Predicted Lineup

 

 


 

The match will be shown live on True Sport HD2 at 19:00 on Sunday 15 July, 2018. For those who can’t make it to Thupatemi Stadium, The Sportsman on Sukhumvit 13 will show the match on a big screen with sound. Don’t forget to wear your Port shirt for a 10% discount on drinks.

 

Dire Bats: Port FC vs. Sukhothai FC, 8 July 2018

Looks like I’m on Sukhothai duty again.

Last time Port were set to face the “Fire Bats,” I raved about this weekend’s opponents, and more specifically their foreign attacking trinity who have 27 league goals and 63 name-letters between them. Since then, my “pundits curse” has hit them where it hurts and they have sunk into the relegation zone, and are already on their third manager of the season. Thank goodness I’m not old enough to gamble.

 

Baggio Rakotonomenjanahary, Nelson Bonilla and Njiva Rakotoharimalala

 

In their previous encounter, both teams didn’t get the memo that the League Cup is irrelevant and went full throttle at each other’s throats, ending in a 4-3 victory for the home side. The game will be remembered for the amount of time wasted by the Sukhothai players as they rolled on the floor (despite being a goal down), and of course the slightly odd attempts at Spanish swearing directed at Salvadoran striker Nelson Bonilla.

Bodin Phala (10) starred in the last game in an attempt to impress Jadet and earn a starting place, and may once again get the chance to do so as Nurul (31) could potentially move into the middle to compensate for the injured Sergio Suarez (5). The Spaniard was crucial in that last game, playing through balls from deep to beat Sukhothai’s high defensive line. His eye for a pass and fluid movement are something rarely found in the Thai League, and will surely be missed in this game.

I would like to think that, given the valuable three points at stake, Sukhothai would approach the game a little more rationally, but that doesn’t seem to be the case. It seems as if the provincial side have already accepted that their defense is an incurable mess, and intend to rely solely on their forwards, who appear to have the combined height of the angry white man screaming on Port’s touchline (who I am told is the goalkeeping coach, which makes the situation even funnier).

In doing my research for this game (which includes at least seven different Wikipedia pages), I came across a description of Sukhothai’s new manager, Chalermwoot Sa-ngapol, which claimed he was the “Glenn Hoddle of Thai Football.” My hopes were quickly deflated when it became apparent that the comment was a reference to his playing style and not his management, which makes me even more confused as to why Glenn Hoddle is the first man to come to mind to demonstrate a player capable of “precise passes.”

 

 

Regardless, Khun Hoddle’s CV isn’t entirely horrible. He did impressively to lead Osotspa to 7th in 2013 keep Sisaket from the drop in 2014 and 2015, but he was somehow involved with both Sisaket and Super Power Samut Prakan in their abysmal 2017 campaigns which saw them both relegated. His last managerial job was Muangthong United B’s…I mean, Udon Thani’s T3 promotion campaign.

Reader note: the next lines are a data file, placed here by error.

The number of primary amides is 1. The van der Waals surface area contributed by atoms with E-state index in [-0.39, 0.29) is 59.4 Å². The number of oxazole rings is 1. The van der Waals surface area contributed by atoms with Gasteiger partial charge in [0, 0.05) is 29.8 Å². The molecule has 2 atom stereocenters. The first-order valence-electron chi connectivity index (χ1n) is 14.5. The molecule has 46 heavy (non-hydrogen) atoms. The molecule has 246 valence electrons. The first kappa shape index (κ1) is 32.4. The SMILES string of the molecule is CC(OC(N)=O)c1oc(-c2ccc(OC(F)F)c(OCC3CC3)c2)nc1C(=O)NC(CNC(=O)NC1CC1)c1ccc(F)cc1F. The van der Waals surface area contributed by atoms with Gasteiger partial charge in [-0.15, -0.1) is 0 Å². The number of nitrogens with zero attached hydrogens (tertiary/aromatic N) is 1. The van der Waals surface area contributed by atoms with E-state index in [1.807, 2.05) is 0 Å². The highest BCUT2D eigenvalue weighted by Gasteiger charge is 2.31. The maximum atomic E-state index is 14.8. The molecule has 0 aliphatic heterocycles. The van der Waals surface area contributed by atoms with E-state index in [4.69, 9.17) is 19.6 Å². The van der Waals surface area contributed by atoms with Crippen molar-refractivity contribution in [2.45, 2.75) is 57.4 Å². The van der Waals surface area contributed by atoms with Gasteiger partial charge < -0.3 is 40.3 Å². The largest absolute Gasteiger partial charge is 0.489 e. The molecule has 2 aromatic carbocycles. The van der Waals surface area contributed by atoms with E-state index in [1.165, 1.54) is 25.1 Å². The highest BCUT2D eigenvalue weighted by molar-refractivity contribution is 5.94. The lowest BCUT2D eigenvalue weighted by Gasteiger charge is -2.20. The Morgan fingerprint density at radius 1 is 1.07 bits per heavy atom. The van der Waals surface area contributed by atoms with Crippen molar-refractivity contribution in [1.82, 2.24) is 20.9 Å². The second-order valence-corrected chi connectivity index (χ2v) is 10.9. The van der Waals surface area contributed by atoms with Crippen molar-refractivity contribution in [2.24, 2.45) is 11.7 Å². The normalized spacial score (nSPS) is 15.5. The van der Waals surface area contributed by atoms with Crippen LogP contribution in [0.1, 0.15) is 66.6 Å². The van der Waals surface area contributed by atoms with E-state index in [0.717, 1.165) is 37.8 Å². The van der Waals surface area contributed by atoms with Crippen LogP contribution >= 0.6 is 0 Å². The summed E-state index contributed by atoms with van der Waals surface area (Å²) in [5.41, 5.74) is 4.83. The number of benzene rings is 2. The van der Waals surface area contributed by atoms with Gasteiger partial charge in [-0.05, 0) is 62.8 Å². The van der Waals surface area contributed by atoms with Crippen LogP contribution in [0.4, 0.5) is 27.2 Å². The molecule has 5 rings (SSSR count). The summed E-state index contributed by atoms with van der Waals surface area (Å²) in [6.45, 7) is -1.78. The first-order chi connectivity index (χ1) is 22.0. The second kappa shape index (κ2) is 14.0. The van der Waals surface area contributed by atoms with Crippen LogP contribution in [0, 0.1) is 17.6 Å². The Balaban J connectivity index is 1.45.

In terms of how Port can get at Sukhothai, it seems very clear that this weekend’s visitors are lacking defensive cover. Neither of their center-backs looks particularly impressive; no surprise given that the Fire Bats have the third worst defensive record in the league. Malaysian/Australian midfielder Curran Ferns, who debuted in Sukhothai’s last visit to the PAT Stadium, was supposedly brought in to reinforce the midfield.

In fact, none of their local contingent can really be considered to have any real quality. Nelson Bonilla has won more international caps with El Salvador than all of his Thai teammates have with their nation combined, which speaks volumes at the team’s reliance on foreign players.

However, on their day, the 63-letter forward line can be devastating. 3 goals at PAT Stadium, 3 goals at the SCG, wins over Chiang Rai, Chonburi and even Buriram United – they are a side that shouldn’t be underestimated. Port will need to be on their guard if they want to continue their chase of an AFC Champions League berth, and fans should probably expect a goal-fest once again.

 


 

The match will be shown live on True4U and True Sport 2 at 19:00 on Sunday 8 July, 2018. For those who can’t make it to PAT Stadium, The Sportsman on Sukhumvit 13 will show the match on a big screen with sound. Don’t forget to wear your Port shirt for a 10% discount on drinks.

 

Glass Clowns: Port FC vs. Bangkok Glass, 24 June 2018

 

We’ve passed the half-way point in the season, so surely perennial top-halfers Glass have slid in to place in mid-table by now… Wait, what?! They’re still in 15th place, 4 points from safety? The Same Glass who left Port double glazed at Leo Stadium in March? The same Glass with a bullet-proof league record against us? Well, yes, as it turns out cracks have opened up this season, and not even a religion-inspired paint job has been able to revive their fortunes. There is of course still time for Glass to avoid relegation and all the pain it brings, but they will have to turn things around sharpish. Their window of opportunity is quickly closing.